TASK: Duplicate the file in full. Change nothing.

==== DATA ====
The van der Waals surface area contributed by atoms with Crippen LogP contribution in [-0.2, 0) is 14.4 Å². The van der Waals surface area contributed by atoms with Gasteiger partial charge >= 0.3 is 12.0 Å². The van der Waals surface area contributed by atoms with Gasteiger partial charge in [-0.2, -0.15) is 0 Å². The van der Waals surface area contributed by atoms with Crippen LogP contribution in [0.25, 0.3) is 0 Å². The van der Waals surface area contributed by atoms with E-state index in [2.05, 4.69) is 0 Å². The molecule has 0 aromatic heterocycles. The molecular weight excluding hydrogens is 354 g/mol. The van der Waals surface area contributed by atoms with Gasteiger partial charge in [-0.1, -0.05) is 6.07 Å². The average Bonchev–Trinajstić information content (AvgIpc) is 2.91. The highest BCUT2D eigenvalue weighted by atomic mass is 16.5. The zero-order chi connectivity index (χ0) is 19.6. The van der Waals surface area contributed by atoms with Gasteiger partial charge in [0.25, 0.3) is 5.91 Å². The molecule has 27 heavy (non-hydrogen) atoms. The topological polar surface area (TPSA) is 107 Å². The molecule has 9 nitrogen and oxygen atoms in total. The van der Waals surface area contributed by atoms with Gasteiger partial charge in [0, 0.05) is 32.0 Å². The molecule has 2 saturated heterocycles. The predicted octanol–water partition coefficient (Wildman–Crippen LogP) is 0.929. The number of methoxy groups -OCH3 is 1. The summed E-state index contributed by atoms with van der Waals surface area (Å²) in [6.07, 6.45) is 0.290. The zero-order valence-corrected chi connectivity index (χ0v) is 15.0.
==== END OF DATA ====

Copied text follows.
The van der Waals surface area contributed by atoms with Crippen LogP contribution in [-0.2, 0) is 14.4 Å². The van der Waals surface area contributed by atoms with Gasteiger partial charge >= 0.3 is 12.0 Å². The van der Waals surface area contributed by atoms with Gasteiger partial charge in [-0.2, -0.15) is 0 Å². The van der Waals surface area contributed by atoms with Crippen LogP contribution in [0.25, 0.3) is 0 Å². The van der Waals surface area contributed by atoms with E-state index in [2.05, 4.69) is 0 Å². The molecule has 0 aromatic heterocycles. The molecular weight excluding hydrogens is 354 g/mol. The van der Waals surface area contributed by atoms with Gasteiger partial charge in [-0.1, -0.05) is 6.07 Å². The average Bonchev–Trinajstić information content (AvgIpc) is 2.91. The highest BCUT2D eigenvalue weighted by atomic mass is 16.5. The zero-order chi connectivity index (χ0) is 19.6. The van der Waals surface area contributed by atoms with Gasteiger partial charge in [0.25, 0.3) is 5.91 Å². The molecule has 27 heavy (non-hydrogen) atoms. The topological polar surface area (TPSA) is 107 Å². The molecule has 9 nitrogen and oxygen atoms in total. The van der Waals surface area contributed by atoms with Gasteiger partial charge in [0, 0.05) is 32.0 Å². The molecule has 2 saturated heterocycles. The predicted octanol–water partition coefficient (Wildman–Crippen LogP) is 0.929. The number of methoxy groups -OCH3 is 1. The summed E-state index contributed by atoms with van der Waals surface area (Å²) in [6.07, 6.45) is 0.290. The zero-order valence-corrected chi connectivity index (χ0v) is 15.0.